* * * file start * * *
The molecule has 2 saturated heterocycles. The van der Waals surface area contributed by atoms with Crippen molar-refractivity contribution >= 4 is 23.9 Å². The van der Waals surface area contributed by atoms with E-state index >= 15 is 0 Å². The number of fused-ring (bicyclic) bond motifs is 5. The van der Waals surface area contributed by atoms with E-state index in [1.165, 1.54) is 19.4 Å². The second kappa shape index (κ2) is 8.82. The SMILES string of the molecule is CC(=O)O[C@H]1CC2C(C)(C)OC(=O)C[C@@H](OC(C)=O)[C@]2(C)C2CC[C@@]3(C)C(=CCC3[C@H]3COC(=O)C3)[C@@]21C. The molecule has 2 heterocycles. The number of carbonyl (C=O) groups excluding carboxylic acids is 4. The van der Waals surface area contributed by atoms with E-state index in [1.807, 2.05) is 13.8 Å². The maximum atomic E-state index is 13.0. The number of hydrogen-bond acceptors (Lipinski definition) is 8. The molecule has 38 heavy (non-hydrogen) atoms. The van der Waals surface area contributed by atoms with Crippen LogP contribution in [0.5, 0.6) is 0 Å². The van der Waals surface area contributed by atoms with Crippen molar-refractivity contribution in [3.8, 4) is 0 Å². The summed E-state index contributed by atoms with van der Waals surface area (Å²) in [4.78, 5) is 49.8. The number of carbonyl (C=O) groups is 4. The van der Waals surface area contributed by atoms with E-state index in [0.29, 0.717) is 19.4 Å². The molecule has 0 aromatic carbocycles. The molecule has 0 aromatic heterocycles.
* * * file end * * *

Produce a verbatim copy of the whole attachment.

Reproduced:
The molecule has 2 saturated heterocycles. The van der Waals surface area contributed by atoms with Crippen molar-refractivity contribution >= 4 is 23.9 Å². The van der Waals surface area contributed by atoms with E-state index >= 15 is 0 Å². The number of fused-ring (bicyclic) bond motifs is 5. The van der Waals surface area contributed by atoms with E-state index in [1.165, 1.54) is 19.4 Å². The second kappa shape index (κ2) is 8.82. The SMILES string of the molecule is CC(=O)O[C@H]1CC2C(C)(C)OC(=O)C[C@@H](OC(C)=O)[C@]2(C)C2CC[C@@]3(C)C(=CCC3[C@H]3COC(=O)C3)[C@@]21C. The molecule has 2 heterocycles. The number of carbonyl (C=O) groups excluding carboxylic acids is 4. The van der Waals surface area contributed by atoms with E-state index in [1.807, 2.05) is 13.8 Å². The maximum atomic E-state index is 13.0. The number of hydrogen-bond acceptors (Lipinski definition) is 8. The molecule has 38 heavy (non-hydrogen) atoms. The van der Waals surface area contributed by atoms with Crippen LogP contribution in [0.5, 0.6) is 0 Å². The van der Waals surface area contributed by atoms with Crippen molar-refractivity contribution in [3.8, 4) is 0 Å². The summed E-state index contributed by atoms with van der Waals surface area (Å²) in [4.78, 5) is 49.8. The number of carbonyl (C=O) groups is 4. The van der Waals surface area contributed by atoms with E-state index in [0.29, 0.717) is 19.4 Å². The molecule has 0 aromatic carbocycles. The molecule has 0 aromatic heterocycles.